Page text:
Running a multilingual site is a challenge. It starts with the theme development, continues with building the site and ends with administering multilingual contents. The next major version of WPML aims to improve on all aspects.

Just a year ago, people used WordPress mainly to build blogs. Most themes were blog-oriented.

Then, came magazine themes and now we’re seeing more and more product-related sites. This explains the gold rush of E-Commerce for WordPress.

But, as things become more complex, getting it fully multilingual is turning very difficult.

For example, how would you handle these?

  • Indicate which custom fields need translation
  • Choose which custom post types and taxonomy to translate
  • Choose which admin strings (stored in wp_options) to translate
  • Restrict access for translators to their languages
  • Send notification to translators about new work
  • Keep track of translation progress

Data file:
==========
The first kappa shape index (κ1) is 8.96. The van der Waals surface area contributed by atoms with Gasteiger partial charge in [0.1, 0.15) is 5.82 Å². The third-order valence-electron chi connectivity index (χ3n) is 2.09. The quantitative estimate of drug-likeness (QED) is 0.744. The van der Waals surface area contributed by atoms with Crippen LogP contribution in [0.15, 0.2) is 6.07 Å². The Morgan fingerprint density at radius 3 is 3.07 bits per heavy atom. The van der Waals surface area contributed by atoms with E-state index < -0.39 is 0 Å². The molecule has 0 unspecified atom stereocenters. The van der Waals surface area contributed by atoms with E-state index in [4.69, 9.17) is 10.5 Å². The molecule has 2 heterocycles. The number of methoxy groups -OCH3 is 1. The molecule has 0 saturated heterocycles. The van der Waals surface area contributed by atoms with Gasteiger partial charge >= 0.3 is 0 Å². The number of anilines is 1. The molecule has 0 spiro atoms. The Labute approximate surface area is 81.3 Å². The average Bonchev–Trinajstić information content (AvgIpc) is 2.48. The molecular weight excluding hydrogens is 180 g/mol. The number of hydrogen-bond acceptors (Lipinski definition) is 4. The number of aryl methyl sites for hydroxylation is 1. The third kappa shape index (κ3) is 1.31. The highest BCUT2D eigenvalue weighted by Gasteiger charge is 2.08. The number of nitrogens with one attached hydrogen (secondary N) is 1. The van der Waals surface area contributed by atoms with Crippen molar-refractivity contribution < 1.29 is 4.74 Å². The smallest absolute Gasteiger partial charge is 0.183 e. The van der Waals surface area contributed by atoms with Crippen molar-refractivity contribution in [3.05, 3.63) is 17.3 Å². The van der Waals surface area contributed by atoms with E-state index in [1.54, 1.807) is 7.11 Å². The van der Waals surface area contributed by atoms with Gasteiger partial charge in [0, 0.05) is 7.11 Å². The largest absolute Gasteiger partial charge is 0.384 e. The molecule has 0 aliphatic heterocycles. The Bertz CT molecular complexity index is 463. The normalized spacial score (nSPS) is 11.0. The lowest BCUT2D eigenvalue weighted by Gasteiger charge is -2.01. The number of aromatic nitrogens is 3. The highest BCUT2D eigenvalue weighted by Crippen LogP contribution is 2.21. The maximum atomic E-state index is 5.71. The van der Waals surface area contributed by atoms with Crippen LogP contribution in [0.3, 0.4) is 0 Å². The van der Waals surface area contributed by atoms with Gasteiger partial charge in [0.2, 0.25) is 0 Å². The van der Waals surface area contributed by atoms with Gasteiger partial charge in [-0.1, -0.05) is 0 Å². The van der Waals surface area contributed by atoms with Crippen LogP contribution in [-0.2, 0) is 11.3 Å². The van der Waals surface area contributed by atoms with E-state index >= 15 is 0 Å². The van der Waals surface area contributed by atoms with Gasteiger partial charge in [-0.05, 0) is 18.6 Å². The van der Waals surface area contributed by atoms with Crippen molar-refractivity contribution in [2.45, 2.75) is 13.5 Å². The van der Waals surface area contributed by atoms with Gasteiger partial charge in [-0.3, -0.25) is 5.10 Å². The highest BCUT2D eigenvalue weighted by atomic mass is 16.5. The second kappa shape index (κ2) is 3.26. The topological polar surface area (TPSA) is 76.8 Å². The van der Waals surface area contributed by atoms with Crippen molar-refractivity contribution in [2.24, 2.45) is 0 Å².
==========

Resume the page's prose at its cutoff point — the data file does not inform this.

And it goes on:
With the current design of WPML, all these questions are difficult to answer.

Full Integration with Themes

WPML 2.0 will read a translation configuration file from the theme. This configuration file will tell WPML everything it needs to know about making the theme multilingual.

It will be a simple XML file, which both humans and WPML can easily read. So, instead of having to go through dozens of check-boxes and menu options, the theme can come prepared with its multilingual settings.

When people use themes that include translation configuration files, they can start translating immediately. No changes to do and nothing to set up (except choose your languages).

As a great example, keep a close eye on Templatic‘s E-commerce framework. We’re working closely with the developer to make E-commerce multilingual ready as soon as WPML 2.0 is ready.